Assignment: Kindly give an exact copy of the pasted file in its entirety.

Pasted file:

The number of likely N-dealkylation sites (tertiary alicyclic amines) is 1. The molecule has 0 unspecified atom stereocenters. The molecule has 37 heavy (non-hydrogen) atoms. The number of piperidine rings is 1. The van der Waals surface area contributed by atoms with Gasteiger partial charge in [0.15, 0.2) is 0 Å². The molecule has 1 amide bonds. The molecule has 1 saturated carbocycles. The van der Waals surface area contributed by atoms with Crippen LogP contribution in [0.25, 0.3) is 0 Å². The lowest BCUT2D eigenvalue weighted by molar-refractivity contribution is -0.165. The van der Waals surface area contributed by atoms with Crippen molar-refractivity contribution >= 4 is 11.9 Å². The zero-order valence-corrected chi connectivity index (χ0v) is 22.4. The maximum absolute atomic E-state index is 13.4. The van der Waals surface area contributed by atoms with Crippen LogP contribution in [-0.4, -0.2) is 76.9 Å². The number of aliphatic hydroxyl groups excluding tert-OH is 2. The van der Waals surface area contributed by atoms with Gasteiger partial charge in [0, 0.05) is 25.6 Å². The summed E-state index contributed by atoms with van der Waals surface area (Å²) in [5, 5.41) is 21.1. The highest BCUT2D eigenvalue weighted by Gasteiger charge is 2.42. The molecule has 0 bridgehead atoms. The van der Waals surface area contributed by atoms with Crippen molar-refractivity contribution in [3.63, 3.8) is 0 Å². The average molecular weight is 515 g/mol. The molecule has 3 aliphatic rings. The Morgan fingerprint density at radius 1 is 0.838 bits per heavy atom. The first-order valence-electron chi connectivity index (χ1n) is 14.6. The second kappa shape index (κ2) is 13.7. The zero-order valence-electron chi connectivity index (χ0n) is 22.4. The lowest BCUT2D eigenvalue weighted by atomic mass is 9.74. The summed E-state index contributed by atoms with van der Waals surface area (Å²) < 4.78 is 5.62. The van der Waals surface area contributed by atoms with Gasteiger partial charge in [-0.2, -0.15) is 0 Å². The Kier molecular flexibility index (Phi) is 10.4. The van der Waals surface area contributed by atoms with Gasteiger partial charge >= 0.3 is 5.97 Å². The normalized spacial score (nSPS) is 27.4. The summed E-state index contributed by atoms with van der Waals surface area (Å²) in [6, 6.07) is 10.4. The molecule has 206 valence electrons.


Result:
The number of likely N-dealkylation sites (tertiary alicyclic amines) is 1. The molecule has 0 unspecified atom stereocenters. The molecule has 37 heavy (non-hydrogen) atoms. The number of piperidine rings is 1. The van der Waals surface area contributed by atoms with Gasteiger partial charge in [0.15, 0.2) is 0 Å². The molecule has 1 amide bonds. The molecule has 1 saturated carbocycles. The van der Waals surface area contributed by atoms with Crippen LogP contribution in [0.25, 0.3) is 0 Å². The lowest BCUT2D eigenvalue weighted by molar-refractivity contribution is -0.165. The van der Waals surface area contributed by atoms with Crippen molar-refractivity contribution >= 4 is 11.9 Å². The zero-order valence-corrected chi connectivity index (χ0v) is 22.4. The maximum absolute atomic E-state index is 13.4. The van der Waals surface area contributed by atoms with Crippen LogP contribution in [-0.4, -0.2) is 76.9 Å². The number of aliphatic hydroxyl groups excluding tert-OH is 2. The van der Waals surface area contributed by atoms with Gasteiger partial charge in [0, 0.05) is 25.6 Å². The summed E-state index contributed by atoms with van der Waals surface area (Å²) in [5, 5.41) is 21.1. The highest BCUT2D eigenvalue weighted by Gasteiger charge is 2.42. The molecule has 0 bridgehead atoms. The van der Waals surface area contributed by atoms with Crippen molar-refractivity contribution in [3.63, 3.8) is 0 Å². The average molecular weight is 515 g/mol. The molecule has 3 aliphatic rings. The Morgan fingerprint density at radius 1 is 0.838 bits per heavy atom. The first-order valence-electron chi connectivity index (χ1n) is 14.6. The second kappa shape index (κ2) is 13.7. The zero-order valence-electron chi connectivity index (χ0n) is 22.4. The lowest BCUT2D eigenvalue weighted by atomic mass is 9.74. The summed E-state index contributed by atoms with van der Waals surface area (Å²) < 4.78 is 5.62. The van der Waals surface area contributed by atoms with Gasteiger partial charge in [-0.2, -0.15) is 0 Å². The Kier molecular flexibility index (Phi) is 10.4. The van der Waals surface area contributed by atoms with Gasteiger partial charge >= 0.3 is 5.97 Å². The normalized spacial score (nSPS) is 27.4. The summed E-state index contributed by atoms with van der Waals surface area (Å²) in [6, 6.07) is 10.4. The molecule has 206 valence electrons.